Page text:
The library's digital collections are currently under construction. In order to provide a better experience, we are moving the collections to a different database. During this process, the existing digital collections can only be viewed on computers located at the Whittier Public Library and Whittwood Branch Library.
Please excuse the inconvenience. In the meantime, we hope you will check out the collections we have moved into our new database so far by clicking here.
The City of Whittier was founded in 1887 as a Quaker colony. By 1900, the population had grown to 3,000 and the town felt the need for a public library. Concerned citizens, including the Whittier Christian Temperance Union, held the first meeting of the Library Board of Trustees on April 17, 1900. A reading room opened and was housed in various buildings in Uptown Whittier. In 1905 three lots at the corner of Greenleaf Avenue and Bailey Street were purchased with funding from the Carnegie Foundation. The new Carnegie Library opened June 29, 1907.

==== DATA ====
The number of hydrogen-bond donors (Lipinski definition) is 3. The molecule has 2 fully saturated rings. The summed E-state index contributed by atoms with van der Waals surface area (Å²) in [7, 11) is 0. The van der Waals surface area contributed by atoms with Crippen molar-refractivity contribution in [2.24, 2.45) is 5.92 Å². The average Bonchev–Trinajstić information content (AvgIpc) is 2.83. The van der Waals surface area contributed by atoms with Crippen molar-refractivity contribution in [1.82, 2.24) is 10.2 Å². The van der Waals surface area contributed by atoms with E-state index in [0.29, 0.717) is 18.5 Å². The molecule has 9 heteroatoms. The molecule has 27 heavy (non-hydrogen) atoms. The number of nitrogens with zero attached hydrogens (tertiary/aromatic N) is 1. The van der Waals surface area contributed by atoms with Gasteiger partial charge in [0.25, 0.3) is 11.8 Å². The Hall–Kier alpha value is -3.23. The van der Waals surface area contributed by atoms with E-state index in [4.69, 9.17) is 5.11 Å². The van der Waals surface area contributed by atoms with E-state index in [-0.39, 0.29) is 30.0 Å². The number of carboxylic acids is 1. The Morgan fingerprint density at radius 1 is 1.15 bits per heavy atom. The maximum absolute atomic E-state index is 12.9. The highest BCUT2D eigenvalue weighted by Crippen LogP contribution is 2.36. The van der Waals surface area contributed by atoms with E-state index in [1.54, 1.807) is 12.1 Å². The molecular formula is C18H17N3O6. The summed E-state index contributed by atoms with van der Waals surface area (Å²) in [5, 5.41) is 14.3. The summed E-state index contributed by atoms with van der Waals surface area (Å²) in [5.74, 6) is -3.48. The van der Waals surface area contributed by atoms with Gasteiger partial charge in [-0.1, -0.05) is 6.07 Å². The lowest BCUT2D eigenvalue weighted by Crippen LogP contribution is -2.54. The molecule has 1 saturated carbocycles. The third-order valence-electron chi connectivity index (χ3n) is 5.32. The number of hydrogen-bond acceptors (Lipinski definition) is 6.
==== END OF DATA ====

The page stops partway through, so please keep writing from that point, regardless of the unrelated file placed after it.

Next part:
The current Whittier Public Library facility opened June 1, 1959 in the Whittier Civic Center. Designed by architect William H. Harrison, it originally occupied 27,845 square feet, which increased to 34.543 square feet upon completion of the mezzanine in 1974. The original design was one of openness and flexibility, with an abundance of natural light.
The Whittwood Branch, also designed by William H. Harrison, opened in East Whittier in June of 1968 and reopened again in December of 2012 following a major expansion/renovation.